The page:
McCarty’s record 42 points came on a January night in ‘93 against Central Catholic. In addition to the record number of points, the sharpshooter was 10-of-10 from three-point range, which today still stands as the best long-range shooting game in state history.
“I grew up learning to shoot at a basket that my dad put up in the back yard,” McCarty said. “If you can shoot there, you can shoot anywhere. I was blessed to be successful in that old gym. There were a lot of good teams and players that came through that gym — I have lots of good memories.”
Another pretty good shooter spend some time at the CHS gym.
“The C’ville gym always had me in awe,” said Matt Petty, who was an Indiana All-Star in 1989. “From the first time I saw a game when I was 6 or 7 to the last game we played against Greencastle, I loved that place and it was good to me! I still think about it today. Our schedule was great. Besides North and South which were always sellouts, Lafayette Jeff, Harrison, Central Catholic, Lebanon, Manual, West Lafayette were big time games and big time crowds. Our crowd and the visiting team crowd were right on the court and it would get so hot they would open the windows in the middle of winter to try and cool it off. We beat Jeff who had the Mr. Basketball, Central Catholic with the Barrett’s, Lebanon with Richie Mount, the battles with McCutcheon, I could go on and on.”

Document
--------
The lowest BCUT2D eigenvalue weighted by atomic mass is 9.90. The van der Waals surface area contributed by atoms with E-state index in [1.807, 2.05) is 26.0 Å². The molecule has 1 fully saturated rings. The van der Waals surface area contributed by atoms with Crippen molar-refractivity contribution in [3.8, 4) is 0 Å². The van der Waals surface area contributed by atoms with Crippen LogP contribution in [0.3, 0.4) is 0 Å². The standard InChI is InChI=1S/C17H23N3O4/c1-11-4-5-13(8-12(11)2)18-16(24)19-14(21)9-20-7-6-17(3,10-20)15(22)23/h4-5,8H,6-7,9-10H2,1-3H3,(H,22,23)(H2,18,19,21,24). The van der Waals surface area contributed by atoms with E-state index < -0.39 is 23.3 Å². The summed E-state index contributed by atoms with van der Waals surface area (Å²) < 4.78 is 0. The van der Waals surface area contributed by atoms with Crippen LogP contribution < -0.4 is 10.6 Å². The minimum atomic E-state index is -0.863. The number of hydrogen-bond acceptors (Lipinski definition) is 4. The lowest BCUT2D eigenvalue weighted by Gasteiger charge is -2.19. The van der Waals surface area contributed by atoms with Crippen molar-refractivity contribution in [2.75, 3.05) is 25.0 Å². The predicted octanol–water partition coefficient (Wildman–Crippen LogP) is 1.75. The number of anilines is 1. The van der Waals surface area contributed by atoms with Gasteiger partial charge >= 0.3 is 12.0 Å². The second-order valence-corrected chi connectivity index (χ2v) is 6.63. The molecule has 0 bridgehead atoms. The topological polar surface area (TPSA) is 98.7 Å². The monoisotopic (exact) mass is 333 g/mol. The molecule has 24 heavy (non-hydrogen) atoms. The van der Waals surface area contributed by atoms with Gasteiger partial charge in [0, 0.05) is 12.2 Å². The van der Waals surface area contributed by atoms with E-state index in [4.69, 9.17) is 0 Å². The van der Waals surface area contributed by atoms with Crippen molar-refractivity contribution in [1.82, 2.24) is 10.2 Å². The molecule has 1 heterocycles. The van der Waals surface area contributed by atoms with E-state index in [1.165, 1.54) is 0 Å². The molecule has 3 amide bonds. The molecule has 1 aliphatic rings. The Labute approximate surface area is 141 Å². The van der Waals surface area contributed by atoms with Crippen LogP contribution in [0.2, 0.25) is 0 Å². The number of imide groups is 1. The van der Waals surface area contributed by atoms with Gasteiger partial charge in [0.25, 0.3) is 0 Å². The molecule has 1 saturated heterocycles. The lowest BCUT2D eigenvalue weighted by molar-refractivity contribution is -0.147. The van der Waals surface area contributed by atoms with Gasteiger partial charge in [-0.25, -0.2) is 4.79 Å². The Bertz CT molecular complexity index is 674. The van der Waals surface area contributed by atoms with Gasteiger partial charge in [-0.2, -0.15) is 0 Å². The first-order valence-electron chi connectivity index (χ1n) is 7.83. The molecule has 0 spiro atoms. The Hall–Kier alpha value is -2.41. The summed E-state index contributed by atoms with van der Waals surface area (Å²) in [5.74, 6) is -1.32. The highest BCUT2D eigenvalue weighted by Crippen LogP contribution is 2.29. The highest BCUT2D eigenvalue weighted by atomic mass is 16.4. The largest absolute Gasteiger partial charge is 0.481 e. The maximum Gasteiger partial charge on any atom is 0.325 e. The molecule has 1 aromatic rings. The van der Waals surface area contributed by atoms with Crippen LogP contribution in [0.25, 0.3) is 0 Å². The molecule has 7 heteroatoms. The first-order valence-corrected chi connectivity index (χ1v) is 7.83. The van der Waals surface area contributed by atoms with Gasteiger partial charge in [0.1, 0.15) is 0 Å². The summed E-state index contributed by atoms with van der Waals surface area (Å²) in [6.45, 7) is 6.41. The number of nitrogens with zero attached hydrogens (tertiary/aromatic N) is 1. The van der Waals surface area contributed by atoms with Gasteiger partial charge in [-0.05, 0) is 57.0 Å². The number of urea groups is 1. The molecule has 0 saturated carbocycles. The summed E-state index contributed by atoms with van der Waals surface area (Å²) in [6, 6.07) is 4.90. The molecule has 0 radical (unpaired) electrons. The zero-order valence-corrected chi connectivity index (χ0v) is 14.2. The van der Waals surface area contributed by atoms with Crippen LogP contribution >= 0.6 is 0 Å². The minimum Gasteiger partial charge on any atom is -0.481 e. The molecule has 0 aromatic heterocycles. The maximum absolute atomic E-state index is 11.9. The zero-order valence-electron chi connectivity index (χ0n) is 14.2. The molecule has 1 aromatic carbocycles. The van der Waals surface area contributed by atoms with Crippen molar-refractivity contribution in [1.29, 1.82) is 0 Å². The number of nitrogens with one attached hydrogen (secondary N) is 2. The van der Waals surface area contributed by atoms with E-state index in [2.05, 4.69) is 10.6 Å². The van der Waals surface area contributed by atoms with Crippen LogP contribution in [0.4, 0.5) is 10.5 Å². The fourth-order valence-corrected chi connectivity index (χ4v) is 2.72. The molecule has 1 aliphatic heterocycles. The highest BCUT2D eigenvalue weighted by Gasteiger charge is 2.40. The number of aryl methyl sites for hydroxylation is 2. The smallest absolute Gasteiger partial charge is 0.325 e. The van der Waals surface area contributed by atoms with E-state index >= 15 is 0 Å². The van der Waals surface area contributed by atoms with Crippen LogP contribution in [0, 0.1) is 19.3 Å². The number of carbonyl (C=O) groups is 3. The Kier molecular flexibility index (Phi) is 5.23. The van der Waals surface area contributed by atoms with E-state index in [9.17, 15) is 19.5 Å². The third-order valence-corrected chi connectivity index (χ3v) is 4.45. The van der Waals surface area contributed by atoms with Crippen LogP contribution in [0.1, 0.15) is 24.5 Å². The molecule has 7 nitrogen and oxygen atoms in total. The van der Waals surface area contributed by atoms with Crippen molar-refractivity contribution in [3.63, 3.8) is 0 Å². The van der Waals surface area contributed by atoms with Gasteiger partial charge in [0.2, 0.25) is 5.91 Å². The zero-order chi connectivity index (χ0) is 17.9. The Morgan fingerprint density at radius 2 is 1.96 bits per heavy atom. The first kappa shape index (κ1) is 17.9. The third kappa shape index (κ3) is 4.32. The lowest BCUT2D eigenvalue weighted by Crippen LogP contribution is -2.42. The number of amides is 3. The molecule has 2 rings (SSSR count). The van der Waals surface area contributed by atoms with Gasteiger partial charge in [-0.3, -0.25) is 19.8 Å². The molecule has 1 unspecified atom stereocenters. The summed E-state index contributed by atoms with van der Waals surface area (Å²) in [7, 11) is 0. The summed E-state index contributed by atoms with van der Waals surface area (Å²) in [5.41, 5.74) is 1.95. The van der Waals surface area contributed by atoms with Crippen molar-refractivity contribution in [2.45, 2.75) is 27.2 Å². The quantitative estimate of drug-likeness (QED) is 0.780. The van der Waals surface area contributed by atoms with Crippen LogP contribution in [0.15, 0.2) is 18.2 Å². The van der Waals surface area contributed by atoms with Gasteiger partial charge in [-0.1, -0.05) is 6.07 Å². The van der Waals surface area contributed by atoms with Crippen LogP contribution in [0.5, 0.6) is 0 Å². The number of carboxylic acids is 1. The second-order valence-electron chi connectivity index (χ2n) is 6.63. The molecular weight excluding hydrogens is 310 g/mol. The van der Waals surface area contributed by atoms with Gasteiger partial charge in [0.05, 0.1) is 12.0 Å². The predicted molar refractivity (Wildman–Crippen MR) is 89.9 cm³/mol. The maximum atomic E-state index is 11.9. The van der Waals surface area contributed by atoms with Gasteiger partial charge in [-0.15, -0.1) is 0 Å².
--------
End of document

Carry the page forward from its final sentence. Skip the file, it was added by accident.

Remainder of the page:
The memories of the gym were as good as the memories of teammates.
“All of it was awesome,” Petty continued. “To be able to play for great coaches (Gary Lester, Pete Utterback and Gary Lynn), great teammates, but more so with all of my guys (Troy Noard, Scott Pearson, Shawn Coyle, Keith Gudell, Pat Lee, Scott Motz, etc.) in that gym for four years was my dream. Lastly, I would go in during “study halls,” shoot free throws in the dark, with light coming through the windows, and that gym was the most peaceful place in the world.”
Petty also asked for a special thanks.
“Mike and Jill Shubert were the best. Jill would come down and sit with me on the bench under our basket and give me a Snickers bar before every game and wish us good luck. They were and are some of the most genuine people I will ever know and I can never thank them enough.”
Coach Lester, retired and on a national parks and visit state capitol buildings tour, also talked about the old gym.
“What a home court,” he said. “The crowd was right on top of you, the walls were so close, it was loud and hot, but our ‘87 team didn’t lose a home game and we had a 15-game home win streak there. It was our place.”
Lester even took a step out to take a look back.